Van Buren has since improved a full letter grade from a “D” to a “C” under new leadership from Sam Sochet, the latest progress report shows.

P.S. 29 scored a “B” on its most recent report. The school received an “A” in 2010 during Jones-Rogers’ first term.

 

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Ground broken at Willets Point


| brennison@queenscourier.com

WilletsPt-20w

After years of planning, protests and public hearings, ground was broken at Willets Point — marking the first physical step in the area’s redevelopment.

Mayor Michael Bloomberg was joined at the Thursday, December 1 ground breaking by New York City Economic Development President Seth W. Pinsky, New York City Department of Environmental Protection Deputy Commissioner Kathryn Garcia, Councilmembers Julissa Ferreras and Karen Koslowitz, Borough President Helen Marshall and State Senator Toby Ann Stavisky.

“The development of Willets Point and the benefits that it will provide for the entire city cannot become realities without a multimillion dollar investment in infrastructure improvements that have been needed for many years,” said Marshall.  “Expanding the city’s sewer network and increasing storm water drainage in the area will address longstanding issues and put new development on a firm foundation for the future.”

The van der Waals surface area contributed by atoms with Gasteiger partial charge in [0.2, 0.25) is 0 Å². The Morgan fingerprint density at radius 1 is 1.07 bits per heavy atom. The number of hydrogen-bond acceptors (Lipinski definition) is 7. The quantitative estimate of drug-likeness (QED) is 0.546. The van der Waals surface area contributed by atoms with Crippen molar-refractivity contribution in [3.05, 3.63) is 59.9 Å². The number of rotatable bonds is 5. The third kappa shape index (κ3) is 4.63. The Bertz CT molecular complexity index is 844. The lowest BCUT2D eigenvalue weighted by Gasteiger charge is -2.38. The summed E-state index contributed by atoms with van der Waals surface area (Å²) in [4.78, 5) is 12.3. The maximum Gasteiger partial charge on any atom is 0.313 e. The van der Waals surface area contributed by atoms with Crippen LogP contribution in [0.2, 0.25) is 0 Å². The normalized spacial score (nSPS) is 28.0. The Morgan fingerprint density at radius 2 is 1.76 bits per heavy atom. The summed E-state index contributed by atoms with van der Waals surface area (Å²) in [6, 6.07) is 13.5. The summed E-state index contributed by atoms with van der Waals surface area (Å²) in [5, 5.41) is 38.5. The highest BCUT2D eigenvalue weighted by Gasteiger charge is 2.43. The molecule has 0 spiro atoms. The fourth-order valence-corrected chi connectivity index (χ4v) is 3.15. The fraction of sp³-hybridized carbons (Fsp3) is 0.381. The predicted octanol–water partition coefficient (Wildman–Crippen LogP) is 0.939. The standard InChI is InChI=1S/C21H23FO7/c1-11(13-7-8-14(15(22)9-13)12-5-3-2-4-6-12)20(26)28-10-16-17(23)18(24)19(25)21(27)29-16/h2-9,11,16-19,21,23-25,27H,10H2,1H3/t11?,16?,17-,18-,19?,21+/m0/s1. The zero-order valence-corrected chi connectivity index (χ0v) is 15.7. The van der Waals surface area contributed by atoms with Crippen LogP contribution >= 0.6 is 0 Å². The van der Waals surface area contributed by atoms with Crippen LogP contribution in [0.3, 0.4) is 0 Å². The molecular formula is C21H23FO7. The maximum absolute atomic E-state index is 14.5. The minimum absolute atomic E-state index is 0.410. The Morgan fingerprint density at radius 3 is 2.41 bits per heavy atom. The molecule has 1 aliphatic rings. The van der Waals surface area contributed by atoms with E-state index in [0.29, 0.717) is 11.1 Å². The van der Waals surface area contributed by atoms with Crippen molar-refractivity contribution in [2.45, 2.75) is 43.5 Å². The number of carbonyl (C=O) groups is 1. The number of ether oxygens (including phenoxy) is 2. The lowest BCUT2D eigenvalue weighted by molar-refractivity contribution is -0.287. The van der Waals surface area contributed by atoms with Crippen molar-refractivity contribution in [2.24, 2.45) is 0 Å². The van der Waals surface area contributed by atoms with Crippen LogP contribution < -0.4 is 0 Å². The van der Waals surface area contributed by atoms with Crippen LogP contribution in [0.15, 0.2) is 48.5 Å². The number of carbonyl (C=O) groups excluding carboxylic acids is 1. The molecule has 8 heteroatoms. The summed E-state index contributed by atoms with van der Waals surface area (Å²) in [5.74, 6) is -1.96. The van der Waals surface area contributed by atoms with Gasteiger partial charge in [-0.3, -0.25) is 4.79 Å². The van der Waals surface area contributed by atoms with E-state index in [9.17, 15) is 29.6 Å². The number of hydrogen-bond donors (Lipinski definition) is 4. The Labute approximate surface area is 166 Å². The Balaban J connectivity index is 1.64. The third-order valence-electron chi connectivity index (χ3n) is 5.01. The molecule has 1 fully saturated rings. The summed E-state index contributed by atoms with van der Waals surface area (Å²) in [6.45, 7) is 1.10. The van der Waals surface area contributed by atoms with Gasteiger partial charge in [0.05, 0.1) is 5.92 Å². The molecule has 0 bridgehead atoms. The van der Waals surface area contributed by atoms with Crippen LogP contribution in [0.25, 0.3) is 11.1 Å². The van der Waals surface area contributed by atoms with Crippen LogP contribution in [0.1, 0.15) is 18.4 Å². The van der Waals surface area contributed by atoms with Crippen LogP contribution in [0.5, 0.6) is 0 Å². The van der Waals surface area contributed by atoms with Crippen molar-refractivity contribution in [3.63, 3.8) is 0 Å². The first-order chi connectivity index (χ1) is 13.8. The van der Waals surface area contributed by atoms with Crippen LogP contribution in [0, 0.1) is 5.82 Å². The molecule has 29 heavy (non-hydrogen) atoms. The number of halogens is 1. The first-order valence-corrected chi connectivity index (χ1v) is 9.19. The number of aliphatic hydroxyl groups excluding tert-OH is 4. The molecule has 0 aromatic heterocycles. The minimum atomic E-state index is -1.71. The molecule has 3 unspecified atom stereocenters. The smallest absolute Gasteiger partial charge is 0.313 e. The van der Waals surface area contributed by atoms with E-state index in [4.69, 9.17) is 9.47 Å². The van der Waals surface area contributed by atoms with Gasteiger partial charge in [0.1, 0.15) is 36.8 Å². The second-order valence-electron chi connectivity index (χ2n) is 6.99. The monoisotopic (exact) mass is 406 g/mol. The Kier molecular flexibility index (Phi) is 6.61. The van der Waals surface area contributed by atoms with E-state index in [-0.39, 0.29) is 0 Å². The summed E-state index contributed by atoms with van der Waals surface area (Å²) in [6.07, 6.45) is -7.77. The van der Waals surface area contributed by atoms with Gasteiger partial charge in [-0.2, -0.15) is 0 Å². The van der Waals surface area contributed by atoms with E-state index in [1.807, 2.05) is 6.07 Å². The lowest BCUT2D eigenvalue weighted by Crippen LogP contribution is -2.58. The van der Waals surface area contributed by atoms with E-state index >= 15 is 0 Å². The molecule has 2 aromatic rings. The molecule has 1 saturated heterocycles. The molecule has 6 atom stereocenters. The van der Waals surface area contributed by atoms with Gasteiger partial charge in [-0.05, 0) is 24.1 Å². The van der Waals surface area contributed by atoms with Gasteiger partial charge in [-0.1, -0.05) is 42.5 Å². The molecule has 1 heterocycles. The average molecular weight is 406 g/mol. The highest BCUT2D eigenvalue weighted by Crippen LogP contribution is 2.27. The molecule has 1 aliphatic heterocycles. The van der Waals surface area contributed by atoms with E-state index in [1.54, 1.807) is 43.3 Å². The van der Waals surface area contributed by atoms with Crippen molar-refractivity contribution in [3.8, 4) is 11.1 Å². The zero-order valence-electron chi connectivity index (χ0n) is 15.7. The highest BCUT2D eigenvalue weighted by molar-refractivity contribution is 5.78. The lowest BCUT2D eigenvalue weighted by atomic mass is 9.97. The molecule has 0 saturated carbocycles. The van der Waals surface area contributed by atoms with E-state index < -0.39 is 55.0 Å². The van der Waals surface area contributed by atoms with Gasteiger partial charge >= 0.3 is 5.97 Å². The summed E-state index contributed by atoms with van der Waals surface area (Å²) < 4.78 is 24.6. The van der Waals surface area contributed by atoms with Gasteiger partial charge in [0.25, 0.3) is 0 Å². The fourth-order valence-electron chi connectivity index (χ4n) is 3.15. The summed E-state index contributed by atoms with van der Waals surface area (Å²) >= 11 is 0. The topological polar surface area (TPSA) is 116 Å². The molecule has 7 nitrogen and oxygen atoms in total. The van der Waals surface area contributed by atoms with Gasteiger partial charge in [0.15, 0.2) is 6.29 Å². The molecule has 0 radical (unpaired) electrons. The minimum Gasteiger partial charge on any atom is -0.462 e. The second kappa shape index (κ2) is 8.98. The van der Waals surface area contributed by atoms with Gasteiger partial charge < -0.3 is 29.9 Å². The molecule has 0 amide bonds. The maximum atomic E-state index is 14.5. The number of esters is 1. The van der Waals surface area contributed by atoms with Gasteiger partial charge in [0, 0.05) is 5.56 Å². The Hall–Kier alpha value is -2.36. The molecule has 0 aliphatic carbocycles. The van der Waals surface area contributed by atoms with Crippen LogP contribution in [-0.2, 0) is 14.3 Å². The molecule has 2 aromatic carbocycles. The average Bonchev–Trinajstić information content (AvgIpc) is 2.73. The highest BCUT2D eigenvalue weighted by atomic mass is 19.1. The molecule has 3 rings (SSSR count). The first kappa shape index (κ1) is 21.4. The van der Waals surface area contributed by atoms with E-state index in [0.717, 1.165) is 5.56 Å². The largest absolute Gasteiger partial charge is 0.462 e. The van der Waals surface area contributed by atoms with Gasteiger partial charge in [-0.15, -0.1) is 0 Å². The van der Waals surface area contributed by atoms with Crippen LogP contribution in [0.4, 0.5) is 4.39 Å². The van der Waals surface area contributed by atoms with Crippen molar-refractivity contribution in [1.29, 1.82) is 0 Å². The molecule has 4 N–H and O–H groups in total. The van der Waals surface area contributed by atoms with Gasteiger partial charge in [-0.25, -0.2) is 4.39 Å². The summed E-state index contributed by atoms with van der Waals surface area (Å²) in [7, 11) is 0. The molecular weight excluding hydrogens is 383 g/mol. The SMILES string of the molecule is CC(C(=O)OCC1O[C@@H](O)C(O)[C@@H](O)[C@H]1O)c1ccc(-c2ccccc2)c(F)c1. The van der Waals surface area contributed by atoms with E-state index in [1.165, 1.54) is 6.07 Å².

The infrastructure work is estimated to cost $50 million and will include construction of a sanitary sewer main and reconstruction of a storm sewer and outfall. This phase should be completed in 2013.  The construction will mostly occur between October and March, so as not to interfere during the baseball season with Citi Field which sits next door to Willets Point.

Bloomberg called Willets Point “New York City’s next great neighborhood.”

A plan for the redevelopment of Willets Point was announced by Bloomberg in 2007.  Since that time, the city has been able to acquire nearly 90 percent of the land.  Nine private property owners remain in the projects Phase 1 area, according to the city.

The plan for Phase 1 includes up to 680,000 square feet of retail, up to 400 units of housing — 35 percent of which will be affordable — a hotel, two acres of open space and parking.